Skift Take

The increased spending in areas outside of retail and other traditional expenses is a good indicator of how international travelers in the U.S. are prioritizing their spending as we get deeper into 2017.

International visitors to the United States spent more in 2016 than they did in 2015, despite the strength of the U.S. dollar against many foreign currencies and a slowing of international visitors.

The $247.1 billion international travelers spent in the U.S. last year is a 0.4 percent increase from the $246.2 billion they spent in 2015, according to data from the U.S. National Travel and Tourism Office.

This growth comes despite the stagnating growth of international arrivals to the U.S. throughout 2016, and as international visitors spent more than $2 billion less on airfares in 2016 than they did the year before (a 5.9 percent decrease).

Slower spending growth shouldn’t be a surprise as about 0.9 percent fewer visitors were forecast to visit the U.S. last year compared to a record 77.5 million visitors in 2015, according to a Department of Commerce forecast made in November.

Official international visitor totals are expected next month but if the forecast is realized 2016 would be the first year since 2009 to post a decrease in foreign visitors. The Department of Commerce expects better news in 2017 — a 2.4 percent increase in foreign visitors for a new record of 78.6 million visitors. That’s all dependent on the Trump Administration’s immigration and visa policies, however, which remain uncertain or are still unfolding.

In contrast, Americans spent about $158.9 billion on international travel last year.

Lower spending on airfare was the greatest factor that prevented overall spending growth, but only U.S. carriers are included in this data. A U.S. Department of Commerce report from earlier this month, however, found that foreign carriers gained market share in the U.S. in 2016 and are increasingly flying U.S. and international travelers to and from the U.S.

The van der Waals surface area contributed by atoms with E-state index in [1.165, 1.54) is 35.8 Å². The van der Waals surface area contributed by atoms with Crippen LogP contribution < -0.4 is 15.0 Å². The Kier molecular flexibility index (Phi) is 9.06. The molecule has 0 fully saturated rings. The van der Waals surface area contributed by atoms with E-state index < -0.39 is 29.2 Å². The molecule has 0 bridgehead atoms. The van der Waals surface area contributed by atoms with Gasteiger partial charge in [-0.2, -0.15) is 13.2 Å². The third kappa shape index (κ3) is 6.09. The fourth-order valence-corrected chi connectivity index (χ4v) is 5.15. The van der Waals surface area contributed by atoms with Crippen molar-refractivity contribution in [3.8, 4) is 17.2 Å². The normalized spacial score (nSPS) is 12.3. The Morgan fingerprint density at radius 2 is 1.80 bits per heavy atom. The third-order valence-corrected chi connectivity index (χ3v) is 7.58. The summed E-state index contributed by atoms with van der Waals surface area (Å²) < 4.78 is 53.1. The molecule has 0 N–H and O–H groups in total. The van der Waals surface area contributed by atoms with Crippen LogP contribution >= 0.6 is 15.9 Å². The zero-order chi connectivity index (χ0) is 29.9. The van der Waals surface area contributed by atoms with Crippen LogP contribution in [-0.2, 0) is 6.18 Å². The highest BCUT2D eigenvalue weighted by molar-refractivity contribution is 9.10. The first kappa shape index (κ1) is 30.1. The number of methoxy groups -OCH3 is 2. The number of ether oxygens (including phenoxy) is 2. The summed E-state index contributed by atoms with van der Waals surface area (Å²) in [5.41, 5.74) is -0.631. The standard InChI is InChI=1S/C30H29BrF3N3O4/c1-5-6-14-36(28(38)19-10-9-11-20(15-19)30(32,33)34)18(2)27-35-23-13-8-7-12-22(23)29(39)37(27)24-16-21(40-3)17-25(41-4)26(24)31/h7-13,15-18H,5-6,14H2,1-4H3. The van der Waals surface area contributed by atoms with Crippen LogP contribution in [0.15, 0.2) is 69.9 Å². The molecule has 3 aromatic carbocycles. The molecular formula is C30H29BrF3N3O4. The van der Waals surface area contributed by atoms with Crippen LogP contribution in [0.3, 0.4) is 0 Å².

Airfare wasn’t the only category where spending was down — in-destination spending was also down 1.5 percent year-over-year for categories such as lodging, food, souvenirs, entertainment, and local transportation.

Visitor spending was weakest during the busy summer travel season from May through September. Spending receipts were down year-over-year between April to July and August had zero percent growth. June’s receipts, for example, were down four percent from June 2015.

One bright spot: Medical and education-related tourism was up by nearly 12 percent year-over-year and international travelers spent some $53.2 billion on wellness experiences, medical procedures, and tuition and fees for foreign students studying at American universities. This category had the largest year-over-year increase among the categories (see below) the U.S. National Travel and Tourism Office breaks out, including international travelers’ receipts for lodging, food and airfare.

International Visitor Spending in the U.S. in 2016 ($ Billions)

International Traveler Receipts in U.S. 2015 2016 Year-Over-Year Change
Passenger Fare Receipts** $41,704 $39,258 -5.9%
Travel Receipts $204,524 $207,867 1.6%
-Travel Spending $156,982 $154,646 -1.5%
-Medical/Education/Workers Spending $47,542 $53,221 11.9%
Total Travel and Tourism-Related Exports* $246,228 $247,125 0.4%

*Includes Travel Receipts and Passenger Fare Receipts

**Only U.S. carriers are included in this data.

Source: U.S. National Travel and Tourism Office


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Tags: ntto, tourism

Photo credit: International travel spending in the U.S. barely grew last year. Pictured are tourists in Central Park in New York City. PRORegan Vercruysse / Flickr

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